By the end of about by part five of the Ethics, he’s talking about a kind of immortality that we can achieve, that all of us can achieve through understanding ourselves, to be determined by the whole — determinate order, his view of what reality is, this whole system of necessary connections, that we necessarily had followed from for a brief — for some term, and that one takes a kind of solace in this, but it’s very cold consolation.1 It’s not a personal immortality. And he probably — and he does say the wise man thinks the least of all things, of death and his — his life and a contemplation on life and not on death.2 But that’s the wise man, he thinks it’s not achievable for most of us.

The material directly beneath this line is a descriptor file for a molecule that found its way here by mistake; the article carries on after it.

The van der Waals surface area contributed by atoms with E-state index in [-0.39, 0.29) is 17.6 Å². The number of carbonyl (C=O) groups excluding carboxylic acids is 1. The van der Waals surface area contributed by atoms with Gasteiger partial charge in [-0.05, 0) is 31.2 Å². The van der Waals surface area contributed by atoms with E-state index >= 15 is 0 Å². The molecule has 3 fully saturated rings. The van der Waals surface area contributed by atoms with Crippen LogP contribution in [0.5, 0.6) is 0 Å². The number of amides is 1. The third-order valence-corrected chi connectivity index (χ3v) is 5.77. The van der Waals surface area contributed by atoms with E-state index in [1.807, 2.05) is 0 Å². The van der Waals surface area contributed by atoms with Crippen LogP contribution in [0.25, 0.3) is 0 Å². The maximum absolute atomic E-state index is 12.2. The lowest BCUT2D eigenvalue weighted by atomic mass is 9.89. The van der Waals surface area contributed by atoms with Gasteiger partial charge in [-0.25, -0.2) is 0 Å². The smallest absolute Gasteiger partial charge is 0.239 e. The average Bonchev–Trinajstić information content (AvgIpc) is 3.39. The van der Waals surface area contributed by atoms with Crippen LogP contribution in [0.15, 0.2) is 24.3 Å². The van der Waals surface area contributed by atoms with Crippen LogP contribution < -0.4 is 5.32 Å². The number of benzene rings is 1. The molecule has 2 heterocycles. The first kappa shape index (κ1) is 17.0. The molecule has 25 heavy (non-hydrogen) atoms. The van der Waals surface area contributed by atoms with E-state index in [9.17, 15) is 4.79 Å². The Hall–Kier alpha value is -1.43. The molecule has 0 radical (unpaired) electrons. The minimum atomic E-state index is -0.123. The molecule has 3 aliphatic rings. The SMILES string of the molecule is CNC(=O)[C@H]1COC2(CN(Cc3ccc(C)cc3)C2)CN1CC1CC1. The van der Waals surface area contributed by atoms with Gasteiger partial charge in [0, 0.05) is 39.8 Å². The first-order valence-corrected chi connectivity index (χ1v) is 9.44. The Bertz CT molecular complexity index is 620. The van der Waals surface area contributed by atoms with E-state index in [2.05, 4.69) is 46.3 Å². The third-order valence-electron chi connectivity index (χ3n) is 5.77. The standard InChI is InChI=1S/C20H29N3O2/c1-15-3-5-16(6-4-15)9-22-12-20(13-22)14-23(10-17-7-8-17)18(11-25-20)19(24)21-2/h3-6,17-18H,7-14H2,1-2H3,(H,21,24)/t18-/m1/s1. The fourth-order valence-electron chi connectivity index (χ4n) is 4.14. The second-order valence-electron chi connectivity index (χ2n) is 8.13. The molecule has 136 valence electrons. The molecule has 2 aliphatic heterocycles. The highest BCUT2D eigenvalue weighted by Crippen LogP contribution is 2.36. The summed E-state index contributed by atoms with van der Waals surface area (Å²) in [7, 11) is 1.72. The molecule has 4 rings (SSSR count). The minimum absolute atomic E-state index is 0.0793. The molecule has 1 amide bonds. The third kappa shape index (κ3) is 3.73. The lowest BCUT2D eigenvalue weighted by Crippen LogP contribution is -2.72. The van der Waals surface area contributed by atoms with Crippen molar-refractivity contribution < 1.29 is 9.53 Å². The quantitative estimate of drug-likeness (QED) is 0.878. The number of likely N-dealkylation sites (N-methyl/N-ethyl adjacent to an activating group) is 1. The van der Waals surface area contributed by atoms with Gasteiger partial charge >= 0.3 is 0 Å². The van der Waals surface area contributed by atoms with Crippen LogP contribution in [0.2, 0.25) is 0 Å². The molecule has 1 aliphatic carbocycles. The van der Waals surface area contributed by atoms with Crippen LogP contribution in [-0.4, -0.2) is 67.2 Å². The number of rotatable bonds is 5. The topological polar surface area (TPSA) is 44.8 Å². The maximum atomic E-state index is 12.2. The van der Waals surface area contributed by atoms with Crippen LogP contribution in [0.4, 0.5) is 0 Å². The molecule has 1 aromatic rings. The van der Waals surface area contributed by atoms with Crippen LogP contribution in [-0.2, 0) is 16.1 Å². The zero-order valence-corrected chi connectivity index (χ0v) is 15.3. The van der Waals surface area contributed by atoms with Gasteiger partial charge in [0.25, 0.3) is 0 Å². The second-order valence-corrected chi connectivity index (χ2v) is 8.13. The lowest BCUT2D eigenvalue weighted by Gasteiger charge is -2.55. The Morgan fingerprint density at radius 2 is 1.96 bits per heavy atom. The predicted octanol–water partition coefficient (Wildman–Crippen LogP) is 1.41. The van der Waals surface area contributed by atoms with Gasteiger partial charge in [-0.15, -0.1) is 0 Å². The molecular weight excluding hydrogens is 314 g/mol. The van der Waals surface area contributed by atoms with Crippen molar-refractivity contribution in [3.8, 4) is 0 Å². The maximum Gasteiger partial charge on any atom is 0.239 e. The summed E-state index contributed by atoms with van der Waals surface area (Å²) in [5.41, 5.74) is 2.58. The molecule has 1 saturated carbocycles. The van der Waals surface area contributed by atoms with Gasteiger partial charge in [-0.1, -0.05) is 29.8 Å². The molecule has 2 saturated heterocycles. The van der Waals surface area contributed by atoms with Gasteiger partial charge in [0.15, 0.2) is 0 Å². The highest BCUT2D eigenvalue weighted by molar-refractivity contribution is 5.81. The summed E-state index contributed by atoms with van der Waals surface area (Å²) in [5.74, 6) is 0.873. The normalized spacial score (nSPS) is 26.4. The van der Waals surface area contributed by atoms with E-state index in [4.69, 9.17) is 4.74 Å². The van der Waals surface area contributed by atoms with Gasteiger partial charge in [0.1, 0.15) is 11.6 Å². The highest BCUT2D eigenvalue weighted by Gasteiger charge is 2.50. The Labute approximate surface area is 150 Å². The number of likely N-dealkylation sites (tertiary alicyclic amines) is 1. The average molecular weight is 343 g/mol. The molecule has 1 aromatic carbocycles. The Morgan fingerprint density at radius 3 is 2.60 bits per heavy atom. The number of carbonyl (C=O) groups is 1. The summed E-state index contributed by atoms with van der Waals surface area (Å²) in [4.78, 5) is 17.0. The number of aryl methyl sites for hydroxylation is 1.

1. Hours Of Life, Unreasonable Reason []
  2. Mortality []
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